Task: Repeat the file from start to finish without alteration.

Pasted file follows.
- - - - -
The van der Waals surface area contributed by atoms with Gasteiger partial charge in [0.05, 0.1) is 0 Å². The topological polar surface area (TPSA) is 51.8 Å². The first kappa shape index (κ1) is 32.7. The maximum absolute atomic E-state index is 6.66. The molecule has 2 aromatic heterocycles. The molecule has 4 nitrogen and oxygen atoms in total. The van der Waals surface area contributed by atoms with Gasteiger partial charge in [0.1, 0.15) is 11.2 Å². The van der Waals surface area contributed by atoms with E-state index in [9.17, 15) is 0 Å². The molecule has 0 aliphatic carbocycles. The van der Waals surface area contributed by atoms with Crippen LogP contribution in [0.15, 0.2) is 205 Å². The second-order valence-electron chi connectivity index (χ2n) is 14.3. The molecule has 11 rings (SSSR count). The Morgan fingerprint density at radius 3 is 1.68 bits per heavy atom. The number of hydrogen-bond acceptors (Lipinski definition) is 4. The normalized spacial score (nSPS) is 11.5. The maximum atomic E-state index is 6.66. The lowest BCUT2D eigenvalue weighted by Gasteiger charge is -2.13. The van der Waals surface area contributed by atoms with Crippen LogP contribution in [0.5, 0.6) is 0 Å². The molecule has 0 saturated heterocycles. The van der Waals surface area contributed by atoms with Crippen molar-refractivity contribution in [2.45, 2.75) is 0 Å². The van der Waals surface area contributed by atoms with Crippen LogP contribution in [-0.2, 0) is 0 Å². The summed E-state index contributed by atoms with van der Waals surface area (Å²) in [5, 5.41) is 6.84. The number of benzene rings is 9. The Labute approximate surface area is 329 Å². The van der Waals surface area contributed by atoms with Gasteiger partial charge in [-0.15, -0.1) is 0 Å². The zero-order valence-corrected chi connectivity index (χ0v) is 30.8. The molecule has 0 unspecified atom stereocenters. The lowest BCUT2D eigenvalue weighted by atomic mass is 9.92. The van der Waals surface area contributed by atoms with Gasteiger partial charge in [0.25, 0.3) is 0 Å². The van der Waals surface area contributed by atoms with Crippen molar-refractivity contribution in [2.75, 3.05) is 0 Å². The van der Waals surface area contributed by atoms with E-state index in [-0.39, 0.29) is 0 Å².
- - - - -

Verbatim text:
The van der Waals surface area contributed by atoms with Gasteiger partial charge in [0.05, 0.1) is 0 Å². The topological polar surface area (TPSA) is 51.8 Å². The first kappa shape index (κ1) is 32.7. The maximum absolute atomic E-state index is 6.66. The molecule has 2 aromatic heterocycles. The molecule has 4 nitrogen and oxygen atoms in total. The van der Waals surface area contributed by atoms with Gasteiger partial charge in [0.1, 0.15) is 11.2 Å². The van der Waals surface area contributed by atoms with E-state index in [9.17, 15) is 0 Å². The molecule has 0 aliphatic carbocycles. The van der Waals surface area contributed by atoms with Crippen LogP contribution in [0.15, 0.2) is 205 Å². The second-order valence-electron chi connectivity index (χ2n) is 14.3. The molecule has 11 rings (SSSR count). The Morgan fingerprint density at radius 3 is 1.68 bits per heavy atom. The number of hydrogen-bond acceptors (Lipinski definition) is 4. The normalized spacial score (nSPS) is 11.5. The maximum atomic E-state index is 6.66. The lowest BCUT2D eigenvalue weighted by Gasteiger charge is -2.13. The van der Waals surface area contributed by atoms with Crippen LogP contribution in [0.5, 0.6) is 0 Å². The molecule has 0 saturated heterocycles. The van der Waals surface area contributed by atoms with Crippen molar-refractivity contribution in [2.45, 2.75) is 0 Å². The van der Waals surface area contributed by atoms with Crippen LogP contribution in [-0.2, 0) is 0 Å². The summed E-state index contributed by atoms with van der Waals surface area (Å²) in [5, 5.41) is 6.84. The number of benzene rings is 9. The Labute approximate surface area is 329 Å². The van der Waals surface area contributed by atoms with Gasteiger partial charge in [-0.15, -0.1) is 0 Å². The zero-order valence-corrected chi connectivity index (χ0v) is 30.8. The molecule has 0 unspecified atom stereocenters. The lowest BCUT2D eigenvalue weighted by atomic mass is 9.92. The van der Waals surface area contributed by atoms with Gasteiger partial charge in [0.25, 0.3) is 0 Å². The van der Waals surface area contributed by atoms with Crippen molar-refractivity contribution in [2.75, 3.05) is 0 Å². The van der Waals surface area contributed by atoms with E-state index in [-0.39, 0.29) is 0 Å².